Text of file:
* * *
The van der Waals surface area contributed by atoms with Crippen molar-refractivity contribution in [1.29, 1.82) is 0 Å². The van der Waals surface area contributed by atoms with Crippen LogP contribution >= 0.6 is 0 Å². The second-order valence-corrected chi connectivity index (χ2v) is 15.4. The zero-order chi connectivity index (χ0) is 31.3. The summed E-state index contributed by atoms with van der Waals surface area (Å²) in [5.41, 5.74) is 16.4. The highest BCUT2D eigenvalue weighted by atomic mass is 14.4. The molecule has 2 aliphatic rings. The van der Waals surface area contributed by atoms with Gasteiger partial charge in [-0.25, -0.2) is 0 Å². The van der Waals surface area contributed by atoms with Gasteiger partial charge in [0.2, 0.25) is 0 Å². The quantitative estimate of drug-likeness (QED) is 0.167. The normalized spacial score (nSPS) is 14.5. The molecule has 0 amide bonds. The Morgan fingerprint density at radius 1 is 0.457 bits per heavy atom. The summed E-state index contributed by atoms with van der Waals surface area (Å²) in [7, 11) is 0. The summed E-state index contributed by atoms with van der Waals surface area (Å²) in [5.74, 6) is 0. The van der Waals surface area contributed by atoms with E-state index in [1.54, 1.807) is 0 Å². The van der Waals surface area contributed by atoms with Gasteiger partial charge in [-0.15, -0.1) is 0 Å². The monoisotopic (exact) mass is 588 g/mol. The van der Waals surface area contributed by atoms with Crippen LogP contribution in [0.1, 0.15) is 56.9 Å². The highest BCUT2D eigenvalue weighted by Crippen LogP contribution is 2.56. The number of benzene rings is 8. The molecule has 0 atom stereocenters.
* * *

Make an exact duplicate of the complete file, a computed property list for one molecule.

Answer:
The van der Waals surface area contributed by atoms with Crippen molar-refractivity contribution in [1.29, 1.82) is 0 Å². The van der Waals surface area contributed by atoms with Crippen LogP contribution >= 0.6 is 0 Å². The second-order valence-corrected chi connectivity index (χ2v) is 15.4. The zero-order chi connectivity index (χ0) is 31.3. The summed E-state index contributed by atoms with van der Waals surface area (Å²) in [5.41, 5.74) is 16.4. The highest BCUT2D eigenvalue weighted by atomic mass is 14.4. The molecule has 2 aliphatic rings. The van der Waals surface area contributed by atoms with Gasteiger partial charge in [-0.25, -0.2) is 0 Å². The van der Waals surface area contributed by atoms with Gasteiger partial charge in [0.2, 0.25) is 0 Å². The quantitative estimate of drug-likeness (QED) is 0.167. The normalized spacial score (nSPS) is 14.5. The molecule has 0 amide bonds. The Morgan fingerprint density at radius 1 is 0.457 bits per heavy atom. The summed E-state index contributed by atoms with van der Waals surface area (Å²) in [7, 11) is 0. The summed E-state index contributed by atoms with van der Waals surface area (Å²) in [5.74, 6) is 0. The van der Waals surface area contributed by atoms with E-state index in [1.54, 1.807) is 0 Å². The van der Waals surface area contributed by atoms with Gasteiger partial charge in [-0.15, -0.1) is 0 Å². The monoisotopic (exact) mass is 588 g/mol. The van der Waals surface area contributed by atoms with Crippen LogP contribution in [0.1, 0.15) is 56.9 Å². The highest BCUT2D eigenvalue weighted by Crippen LogP contribution is 2.56. The number of benzene rings is 8. The molecule has 0 atom stereocenters.